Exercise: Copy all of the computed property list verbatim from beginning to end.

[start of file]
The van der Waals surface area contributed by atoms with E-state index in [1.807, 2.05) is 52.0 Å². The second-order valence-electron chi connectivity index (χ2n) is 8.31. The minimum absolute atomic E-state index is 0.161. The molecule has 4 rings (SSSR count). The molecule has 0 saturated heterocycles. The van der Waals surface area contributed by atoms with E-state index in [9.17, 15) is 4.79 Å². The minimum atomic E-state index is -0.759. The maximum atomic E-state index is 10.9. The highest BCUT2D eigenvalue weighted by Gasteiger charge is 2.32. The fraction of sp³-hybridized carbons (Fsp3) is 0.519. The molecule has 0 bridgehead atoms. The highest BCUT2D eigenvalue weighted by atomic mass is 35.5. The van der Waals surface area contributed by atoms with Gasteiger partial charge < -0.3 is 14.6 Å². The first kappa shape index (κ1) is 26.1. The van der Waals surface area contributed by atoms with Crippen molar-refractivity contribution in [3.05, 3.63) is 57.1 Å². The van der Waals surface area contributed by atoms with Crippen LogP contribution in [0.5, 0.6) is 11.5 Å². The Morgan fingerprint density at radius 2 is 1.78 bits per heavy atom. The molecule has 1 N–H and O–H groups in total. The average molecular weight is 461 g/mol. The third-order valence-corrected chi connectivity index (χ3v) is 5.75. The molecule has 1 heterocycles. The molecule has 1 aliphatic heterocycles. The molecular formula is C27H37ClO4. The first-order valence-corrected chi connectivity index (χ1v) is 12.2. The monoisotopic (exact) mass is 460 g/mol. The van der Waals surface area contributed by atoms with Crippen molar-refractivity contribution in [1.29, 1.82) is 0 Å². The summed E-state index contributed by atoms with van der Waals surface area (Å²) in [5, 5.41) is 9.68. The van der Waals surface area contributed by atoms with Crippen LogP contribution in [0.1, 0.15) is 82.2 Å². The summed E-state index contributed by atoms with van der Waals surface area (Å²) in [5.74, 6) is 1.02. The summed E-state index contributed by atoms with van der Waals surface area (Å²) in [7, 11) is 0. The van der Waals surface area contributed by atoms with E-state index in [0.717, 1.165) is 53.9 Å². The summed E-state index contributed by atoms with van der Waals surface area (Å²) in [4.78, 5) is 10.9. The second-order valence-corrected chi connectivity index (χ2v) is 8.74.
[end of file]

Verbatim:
The van der Waals surface area contributed by atoms with E-state index in [1.807, 2.05) is 52.0 Å². The second-order valence-electron chi connectivity index (χ2n) is 8.31. The minimum absolute atomic E-state index is 0.161. The molecule has 4 rings (SSSR count). The molecule has 0 saturated heterocycles. The van der Waals surface area contributed by atoms with E-state index in [9.17, 15) is 4.79 Å². The minimum atomic E-state index is -0.759. The maximum atomic E-state index is 10.9. The highest BCUT2D eigenvalue weighted by Gasteiger charge is 2.32. The fraction of sp³-hybridized carbons (Fsp3) is 0.519. The molecule has 0 bridgehead atoms. The highest BCUT2D eigenvalue weighted by atomic mass is 35.5. The van der Waals surface area contributed by atoms with Gasteiger partial charge < -0.3 is 14.6 Å². The first kappa shape index (κ1) is 26.1. The van der Waals surface area contributed by atoms with Crippen molar-refractivity contribution in [3.05, 3.63) is 57.1 Å². The van der Waals surface area contributed by atoms with Crippen LogP contribution in [0.5, 0.6) is 11.5 Å². The Morgan fingerprint density at radius 2 is 1.78 bits per heavy atom. The molecule has 1 N–H and O–H groups in total. The average molecular weight is 461 g/mol. The third-order valence-corrected chi connectivity index (χ3v) is 5.75. The molecule has 1 heterocycles. The molecule has 1 aliphatic heterocycles. The molecular formula is C27H37ClO4. The first-order valence-corrected chi connectivity index (χ1v) is 12.2. The monoisotopic (exact) mass is 460 g/mol. The van der Waals surface area contributed by atoms with Crippen molar-refractivity contribution in [1.29, 1.82) is 0 Å². The summed E-state index contributed by atoms with van der Waals surface area (Å²) in [5, 5.41) is 9.68. The van der Waals surface area contributed by atoms with Crippen LogP contribution in [0.1, 0.15) is 82.2 Å². The summed E-state index contributed by atoms with van der Waals surface area (Å²) in [5.74, 6) is 1.02. The summed E-state index contributed by atoms with van der Waals surface area (Å²) in [7, 11) is 0. The van der Waals surface area contributed by atoms with E-state index in [0.717, 1.165) is 53.9 Å². The summed E-state index contributed by atoms with van der Waals surface area (Å²) in [4.78, 5) is 10.9. The second-order valence-corrected chi connectivity index (χ2v) is 8.74.